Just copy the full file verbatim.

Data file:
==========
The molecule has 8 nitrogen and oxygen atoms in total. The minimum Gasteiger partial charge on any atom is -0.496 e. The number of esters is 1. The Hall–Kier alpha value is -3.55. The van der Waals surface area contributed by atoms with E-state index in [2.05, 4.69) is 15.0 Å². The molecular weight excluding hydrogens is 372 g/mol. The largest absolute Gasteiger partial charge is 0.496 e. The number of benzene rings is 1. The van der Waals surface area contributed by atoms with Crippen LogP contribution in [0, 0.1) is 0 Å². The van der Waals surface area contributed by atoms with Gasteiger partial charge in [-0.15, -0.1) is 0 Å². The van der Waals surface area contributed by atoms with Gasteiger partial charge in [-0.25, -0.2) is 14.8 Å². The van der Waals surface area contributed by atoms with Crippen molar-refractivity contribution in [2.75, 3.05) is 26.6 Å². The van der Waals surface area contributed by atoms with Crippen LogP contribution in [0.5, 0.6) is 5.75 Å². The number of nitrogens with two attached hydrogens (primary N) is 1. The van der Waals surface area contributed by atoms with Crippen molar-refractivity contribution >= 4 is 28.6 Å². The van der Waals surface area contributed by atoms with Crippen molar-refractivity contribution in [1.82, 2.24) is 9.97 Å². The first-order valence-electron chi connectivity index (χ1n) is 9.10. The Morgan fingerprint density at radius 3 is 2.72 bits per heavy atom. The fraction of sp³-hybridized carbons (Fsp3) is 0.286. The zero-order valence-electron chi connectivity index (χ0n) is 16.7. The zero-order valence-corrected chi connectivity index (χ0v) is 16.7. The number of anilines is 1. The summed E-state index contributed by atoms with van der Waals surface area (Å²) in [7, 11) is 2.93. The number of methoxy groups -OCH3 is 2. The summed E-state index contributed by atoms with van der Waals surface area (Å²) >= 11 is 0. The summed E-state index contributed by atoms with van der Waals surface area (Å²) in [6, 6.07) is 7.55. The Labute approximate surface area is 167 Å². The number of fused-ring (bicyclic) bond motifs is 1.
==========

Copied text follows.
The molecule has 8 nitrogen and oxygen atoms in total. The minimum Gasteiger partial charge on any atom is -0.496 e. The number of esters is 1. The Hall–Kier alpha value is -3.55. The van der Waals surface area contributed by atoms with E-state index in [2.05, 4.69) is 15.0 Å². The molecular weight excluding hydrogens is 372 g/mol. The largest absolute Gasteiger partial charge is 0.496 e. The number of benzene rings is 1. The van der Waals surface area contributed by atoms with Crippen LogP contribution in [0, 0.1) is 0 Å². The van der Waals surface area contributed by atoms with Gasteiger partial charge in [-0.15, -0.1) is 0 Å². The van der Waals surface area contributed by atoms with Gasteiger partial charge in [-0.25, -0.2) is 14.8 Å². The van der Waals surface area contributed by atoms with Crippen molar-refractivity contribution in [2.75, 3.05) is 26.6 Å². The van der Waals surface area contributed by atoms with Crippen LogP contribution in [0.5, 0.6) is 5.75 Å². The number of nitrogens with two attached hydrogens (primary N) is 1. The van der Waals surface area contributed by atoms with Crippen molar-refractivity contribution >= 4 is 28.6 Å². The van der Waals surface area contributed by atoms with Crippen molar-refractivity contribution in [1.82, 2.24) is 9.97 Å². The first-order valence-electron chi connectivity index (χ1n) is 9.10. The Morgan fingerprint density at radius 3 is 2.72 bits per heavy atom. The fraction of sp³-hybridized carbons (Fsp3) is 0.286. The zero-order valence-electron chi connectivity index (χ0n) is 16.7. The zero-order valence-corrected chi connectivity index (χ0v) is 16.7. The number of anilines is 1. The summed E-state index contributed by atoms with van der Waals surface area (Å²) in [7, 11) is 2.93. The number of methoxy groups -OCH3 is 2. The summed E-state index contributed by atoms with van der Waals surface area (Å²) >= 11 is 0. The summed E-state index contributed by atoms with van der Waals surface area (Å²) in [6, 6.07) is 7.55. The Labute approximate surface area is 167 Å². The number of fused-ring (bicyclic) bond motifs is 1.